Bush: Kids' health care will get vetoed
By JENNIFER LOVEN, Associated Press Writer
President Bush again called Democrats "irresponsible" on Saturday for pushing an expansion he opposes to a children's health insurance program.
"Democrats in Congress have decided to pass a bill they know will be vetoed," Bush said of the measure that draws significant bipartisan support, repeating in his weekly radio address an accusation he made earlier in the week. "Members of Congress are risking health coverage for poor children purely to make a political point."
In the Democrat's response, also broadcast Saturday, Pennsylvania Gov. Ed Rendell turned the tables on the president, saying that if Bush doesn't sign the bill, 15 states will have no funding left for the program by the end of the month.
At issue is the Children's Health Insurance Program, a state-federal program that subsidizes health coverage for low-income people, mostly children, in families that earn too much to qualify for Medicaid, but not enough to afford private coverage. It expires Sept. 30.
A bipartisan group of lawmakers announced a proposal Friday that would add $35 billion over five years to the program, adding 4 million people to the 6.6 million already participating. It would be financed by raising the federal cigarette tax by 61 cents to $1 per pack.
The idea is overwhelmingly supported by Congress' majority Democrats, who scheduled it for a vote Tuesday in the House. It has substantial Republican support as well.
But Bush has promised a veto, saying the measure is too costly, unacceptably raises taxes, extends government-covered insurance to children in families who can afford private coverage, and smacks of a move toward completely federalized health care. He has asked Congress to pass a simple extension of the current program while debate continues, saying it's children who will suffer if they do not.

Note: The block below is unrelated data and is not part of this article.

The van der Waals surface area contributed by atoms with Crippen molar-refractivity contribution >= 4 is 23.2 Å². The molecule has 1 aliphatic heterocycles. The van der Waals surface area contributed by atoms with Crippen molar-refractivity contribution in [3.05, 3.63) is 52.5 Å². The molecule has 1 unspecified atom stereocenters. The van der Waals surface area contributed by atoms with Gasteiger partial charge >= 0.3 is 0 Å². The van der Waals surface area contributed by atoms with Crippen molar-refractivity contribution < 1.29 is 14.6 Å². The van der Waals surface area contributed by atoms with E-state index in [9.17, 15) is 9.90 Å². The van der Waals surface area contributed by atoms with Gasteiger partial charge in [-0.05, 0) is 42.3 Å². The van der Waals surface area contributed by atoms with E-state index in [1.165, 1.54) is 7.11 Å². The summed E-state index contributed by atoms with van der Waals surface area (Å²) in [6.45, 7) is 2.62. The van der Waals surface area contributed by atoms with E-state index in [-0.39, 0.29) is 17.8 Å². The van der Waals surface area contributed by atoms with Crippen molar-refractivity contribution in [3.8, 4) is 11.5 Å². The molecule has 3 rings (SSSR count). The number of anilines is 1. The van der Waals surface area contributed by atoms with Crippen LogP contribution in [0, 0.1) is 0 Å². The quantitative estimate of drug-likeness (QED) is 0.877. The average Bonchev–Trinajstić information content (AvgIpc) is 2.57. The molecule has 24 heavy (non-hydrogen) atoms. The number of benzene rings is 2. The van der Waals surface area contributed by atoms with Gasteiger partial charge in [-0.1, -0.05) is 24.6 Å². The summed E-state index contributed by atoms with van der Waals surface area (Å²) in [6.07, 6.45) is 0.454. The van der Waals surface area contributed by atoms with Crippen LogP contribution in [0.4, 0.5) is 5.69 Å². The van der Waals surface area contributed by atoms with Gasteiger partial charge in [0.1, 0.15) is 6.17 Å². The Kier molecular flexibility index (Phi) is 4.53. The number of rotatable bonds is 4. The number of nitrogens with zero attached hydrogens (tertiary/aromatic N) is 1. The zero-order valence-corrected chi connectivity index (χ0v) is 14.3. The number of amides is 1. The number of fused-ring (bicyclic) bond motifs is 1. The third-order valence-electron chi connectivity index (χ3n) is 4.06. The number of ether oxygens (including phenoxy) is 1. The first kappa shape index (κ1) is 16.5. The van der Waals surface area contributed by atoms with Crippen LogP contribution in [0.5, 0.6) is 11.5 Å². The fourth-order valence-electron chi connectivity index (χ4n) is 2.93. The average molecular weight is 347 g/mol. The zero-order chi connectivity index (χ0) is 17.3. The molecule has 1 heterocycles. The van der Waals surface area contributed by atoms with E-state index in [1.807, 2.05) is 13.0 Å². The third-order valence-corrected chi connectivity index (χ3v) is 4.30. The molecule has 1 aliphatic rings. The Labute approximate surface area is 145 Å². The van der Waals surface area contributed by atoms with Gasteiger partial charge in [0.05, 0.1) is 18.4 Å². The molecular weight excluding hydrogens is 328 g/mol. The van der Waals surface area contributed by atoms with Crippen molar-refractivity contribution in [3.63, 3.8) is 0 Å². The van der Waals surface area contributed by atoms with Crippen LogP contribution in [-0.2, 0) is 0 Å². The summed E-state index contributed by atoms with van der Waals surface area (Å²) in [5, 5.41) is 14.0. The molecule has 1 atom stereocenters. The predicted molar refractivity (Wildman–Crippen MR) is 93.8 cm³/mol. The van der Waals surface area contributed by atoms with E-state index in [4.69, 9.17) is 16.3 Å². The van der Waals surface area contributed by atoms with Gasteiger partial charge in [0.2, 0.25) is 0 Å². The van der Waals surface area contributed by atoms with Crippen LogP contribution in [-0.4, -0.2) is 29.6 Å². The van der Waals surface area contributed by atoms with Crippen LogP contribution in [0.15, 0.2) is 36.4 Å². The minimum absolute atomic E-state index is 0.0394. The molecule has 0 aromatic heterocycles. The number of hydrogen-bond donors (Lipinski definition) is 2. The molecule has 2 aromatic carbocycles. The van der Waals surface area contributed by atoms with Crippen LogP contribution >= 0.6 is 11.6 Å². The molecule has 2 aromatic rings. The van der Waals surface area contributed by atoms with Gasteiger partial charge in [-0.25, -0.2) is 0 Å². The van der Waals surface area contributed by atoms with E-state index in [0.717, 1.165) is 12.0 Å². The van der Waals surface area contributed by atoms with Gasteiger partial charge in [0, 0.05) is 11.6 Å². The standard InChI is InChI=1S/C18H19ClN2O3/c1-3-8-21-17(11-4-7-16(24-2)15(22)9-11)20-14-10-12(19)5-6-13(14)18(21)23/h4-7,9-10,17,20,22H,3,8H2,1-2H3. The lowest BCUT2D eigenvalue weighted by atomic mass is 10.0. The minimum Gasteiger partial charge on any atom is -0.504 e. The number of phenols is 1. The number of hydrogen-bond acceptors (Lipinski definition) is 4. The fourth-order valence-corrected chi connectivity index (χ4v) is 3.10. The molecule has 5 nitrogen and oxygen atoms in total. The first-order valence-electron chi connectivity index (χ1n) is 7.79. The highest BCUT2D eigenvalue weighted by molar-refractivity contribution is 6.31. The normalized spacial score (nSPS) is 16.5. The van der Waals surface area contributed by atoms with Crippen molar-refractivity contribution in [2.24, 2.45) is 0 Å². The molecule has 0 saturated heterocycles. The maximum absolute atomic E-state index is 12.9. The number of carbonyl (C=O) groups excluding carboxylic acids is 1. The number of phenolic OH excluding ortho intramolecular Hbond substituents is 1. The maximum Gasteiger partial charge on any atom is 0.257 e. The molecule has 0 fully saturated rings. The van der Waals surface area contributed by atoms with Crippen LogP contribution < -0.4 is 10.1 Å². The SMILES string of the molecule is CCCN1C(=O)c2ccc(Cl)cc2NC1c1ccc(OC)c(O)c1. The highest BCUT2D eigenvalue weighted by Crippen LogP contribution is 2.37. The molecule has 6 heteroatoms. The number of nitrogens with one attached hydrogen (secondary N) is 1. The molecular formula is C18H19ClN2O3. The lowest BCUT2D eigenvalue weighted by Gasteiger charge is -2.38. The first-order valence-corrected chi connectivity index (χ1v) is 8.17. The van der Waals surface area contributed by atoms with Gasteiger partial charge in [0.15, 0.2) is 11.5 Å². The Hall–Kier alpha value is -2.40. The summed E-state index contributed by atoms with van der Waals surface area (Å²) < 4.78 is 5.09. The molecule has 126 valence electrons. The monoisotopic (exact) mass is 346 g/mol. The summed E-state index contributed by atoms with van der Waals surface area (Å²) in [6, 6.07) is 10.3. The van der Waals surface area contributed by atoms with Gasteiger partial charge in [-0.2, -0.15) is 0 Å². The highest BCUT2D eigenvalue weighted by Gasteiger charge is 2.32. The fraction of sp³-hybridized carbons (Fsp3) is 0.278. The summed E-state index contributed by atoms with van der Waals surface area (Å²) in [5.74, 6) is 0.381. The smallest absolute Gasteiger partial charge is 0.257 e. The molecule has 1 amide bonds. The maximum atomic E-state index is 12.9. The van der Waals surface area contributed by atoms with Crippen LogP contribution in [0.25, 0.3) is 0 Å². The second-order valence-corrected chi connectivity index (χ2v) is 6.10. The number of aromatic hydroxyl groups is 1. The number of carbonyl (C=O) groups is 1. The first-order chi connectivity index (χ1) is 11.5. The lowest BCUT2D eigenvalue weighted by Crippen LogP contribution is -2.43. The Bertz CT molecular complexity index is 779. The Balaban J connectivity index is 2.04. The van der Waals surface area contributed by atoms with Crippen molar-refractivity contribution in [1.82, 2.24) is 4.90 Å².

"Our goal should be to move children who have no health insurance to private coverage — not to move children who already have private health insurance to government coverage," Bush said.
The bill's backers have vigorously rejected Bush's claim it would steer public money to families that can readily afford health insurance, saying their goal is to cover more of the millions of uninsured children. The bill would provide financial incentives for states to cover their lowest-income children first, they said.
Many governors want the flexibility to expand eligibility for the program. So the proposal would overturn recent guidelines from the administration making it difficult for states to steer CHIP funds to families with incomes exceeding 250 percent of the official poverty level.
Rendell said thousands of children will lose health care coverage if Bush doesn't sign the bill.
"The administration has tried to turn this into a partisan issue and has threatened to veto. The health of our children is far too important for partisan politics as usual," he said. "If the administration is serious about solving our health care crisis, it should be expanding, not cutting back, this program which has made private health insurance affordable for millions of children."
Sunday, September 23, 2007